GLS 592: Women's and Gender Studies: Feminist Theory and Practice
Instructor: Chadwick Roberts
This course is an interdisciplinary survey of feminist scholarship with an emphasis on the interconnectedness of gender, sexuality, class, race, and ethnicity. Special emphasis is given to the history of the women's movement in the United States as well and the need for continued collective action locally and globally to effect social and cultural change toward gender equality. In addition, the course will consider constructions of masculinity, critiques of Western feminism, and offer an introduction to Third World and transnational feminist thought and action.
- Audre, Lorde. Sister Outsider: Essays and Speeches (Crossing Press Feminist Series) (2007)
- Collins, Patricia Hill. Black Feminist Thought: Knowledge, Conciousness, and Politics of Empowerment (2008)
- Freedman, Estelle. The Essential Feminist Reader (2007)
- Hooks, Bell. Feminism is for Everybody: Passionate Politics (2000)
- Mohanty, Chandra Talpade. Feminism without Borders: Decolonizing Theory, Practicing Solidarity (2003)
- Rosen, Ruth. The World Split Open: How the Modern Women's Movement Changed America (2000)
Critical Reading Responses (4 over the semester):
Students will respond to 4 assigned readings with a 2-3 page critical essay (20%)
Leading Class Discussion:
Students will be responsible for leading at least one day of class discussion and will produce a handout for the class that summarizes the assigned reading and poses 5-6 thoughtful discussion quesions. (20%)
Applied Learning Content:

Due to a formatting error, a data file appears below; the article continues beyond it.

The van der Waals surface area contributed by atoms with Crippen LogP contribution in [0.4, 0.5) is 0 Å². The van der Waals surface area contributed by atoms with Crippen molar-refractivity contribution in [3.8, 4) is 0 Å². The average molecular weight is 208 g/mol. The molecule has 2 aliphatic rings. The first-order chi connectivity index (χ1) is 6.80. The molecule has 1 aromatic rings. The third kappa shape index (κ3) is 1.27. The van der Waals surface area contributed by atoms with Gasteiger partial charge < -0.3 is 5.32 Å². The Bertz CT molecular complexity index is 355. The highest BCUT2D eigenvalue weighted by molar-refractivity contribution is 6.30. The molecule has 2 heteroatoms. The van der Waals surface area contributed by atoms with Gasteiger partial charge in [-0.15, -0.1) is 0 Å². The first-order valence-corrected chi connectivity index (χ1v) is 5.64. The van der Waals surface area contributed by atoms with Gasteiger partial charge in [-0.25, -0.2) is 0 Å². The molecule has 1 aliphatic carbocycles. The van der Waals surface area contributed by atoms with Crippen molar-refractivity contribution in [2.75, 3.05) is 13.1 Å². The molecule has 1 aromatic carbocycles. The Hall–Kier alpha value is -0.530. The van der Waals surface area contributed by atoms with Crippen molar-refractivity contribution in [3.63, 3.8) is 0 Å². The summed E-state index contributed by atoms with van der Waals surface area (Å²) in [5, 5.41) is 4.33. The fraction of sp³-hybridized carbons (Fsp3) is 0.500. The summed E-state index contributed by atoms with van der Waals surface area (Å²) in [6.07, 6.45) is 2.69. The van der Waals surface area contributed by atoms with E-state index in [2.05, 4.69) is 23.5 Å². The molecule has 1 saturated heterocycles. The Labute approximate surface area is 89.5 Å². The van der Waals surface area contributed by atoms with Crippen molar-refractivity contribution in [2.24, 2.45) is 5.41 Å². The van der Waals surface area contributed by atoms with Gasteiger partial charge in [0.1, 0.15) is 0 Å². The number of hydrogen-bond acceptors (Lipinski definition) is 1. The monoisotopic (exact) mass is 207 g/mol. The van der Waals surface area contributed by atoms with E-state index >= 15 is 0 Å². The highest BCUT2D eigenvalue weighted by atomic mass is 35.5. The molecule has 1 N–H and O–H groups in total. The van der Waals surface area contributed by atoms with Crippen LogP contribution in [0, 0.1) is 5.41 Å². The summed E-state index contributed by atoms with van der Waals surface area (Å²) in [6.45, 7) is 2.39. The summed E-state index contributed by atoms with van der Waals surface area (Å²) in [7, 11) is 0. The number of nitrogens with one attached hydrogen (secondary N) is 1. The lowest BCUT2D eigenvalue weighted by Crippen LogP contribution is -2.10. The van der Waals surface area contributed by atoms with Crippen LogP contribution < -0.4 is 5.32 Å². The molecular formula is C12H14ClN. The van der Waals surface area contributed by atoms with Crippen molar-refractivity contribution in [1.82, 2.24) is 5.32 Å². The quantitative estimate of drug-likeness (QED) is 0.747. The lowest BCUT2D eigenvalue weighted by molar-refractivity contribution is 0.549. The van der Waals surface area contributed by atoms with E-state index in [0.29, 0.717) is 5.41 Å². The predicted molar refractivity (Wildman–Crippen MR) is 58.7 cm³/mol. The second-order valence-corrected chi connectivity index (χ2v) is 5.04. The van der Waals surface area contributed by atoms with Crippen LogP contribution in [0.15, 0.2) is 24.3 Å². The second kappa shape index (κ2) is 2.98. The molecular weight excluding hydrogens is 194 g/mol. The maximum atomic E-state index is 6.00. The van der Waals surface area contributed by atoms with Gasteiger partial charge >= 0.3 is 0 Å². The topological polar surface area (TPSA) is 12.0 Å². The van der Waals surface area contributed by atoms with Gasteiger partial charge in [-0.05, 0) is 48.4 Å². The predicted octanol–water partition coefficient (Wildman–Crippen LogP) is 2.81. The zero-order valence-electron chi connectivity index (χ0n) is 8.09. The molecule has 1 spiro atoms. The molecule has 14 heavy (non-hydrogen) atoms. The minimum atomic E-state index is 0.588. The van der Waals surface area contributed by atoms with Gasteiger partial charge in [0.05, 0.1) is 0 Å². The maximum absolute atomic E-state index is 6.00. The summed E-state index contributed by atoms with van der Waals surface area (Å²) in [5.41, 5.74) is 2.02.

Students will complete 8-12 hours of service learning through Coastal Horizons. Upon completion each student will compose a 3-page reflection paper connecting their experiences to one or more of the course readings. (20%)
Final Research Project:
Students will compose a 20-25 page paper expanding on one or more of the themes/issues covered in the course. (30%)
Final Project Presentation:
Each student will present a 10-12 minute audience-centered presentation of their research project including an AV component. (10%)
Student Learning Outcomes:
By the end of the semester students will be able to
- demonstrate in-depth knowledge of the history of the Women's movement in the U.S.
- effectively articulate ongoing issues within current women's rights movements, both nationally and internationally.
- show knowledge in writing and in discussion of the cultural construction of masculinities and the implications of these constructions on both men and wormen.
- effectively write on and speak on the awareness of critiques of western feminism.
- demonstrate awareness of Third World and transnational feminist perspectives.
- demonstrate their ability to think and write critically on feminist issues.
Last Update: April 2, 2012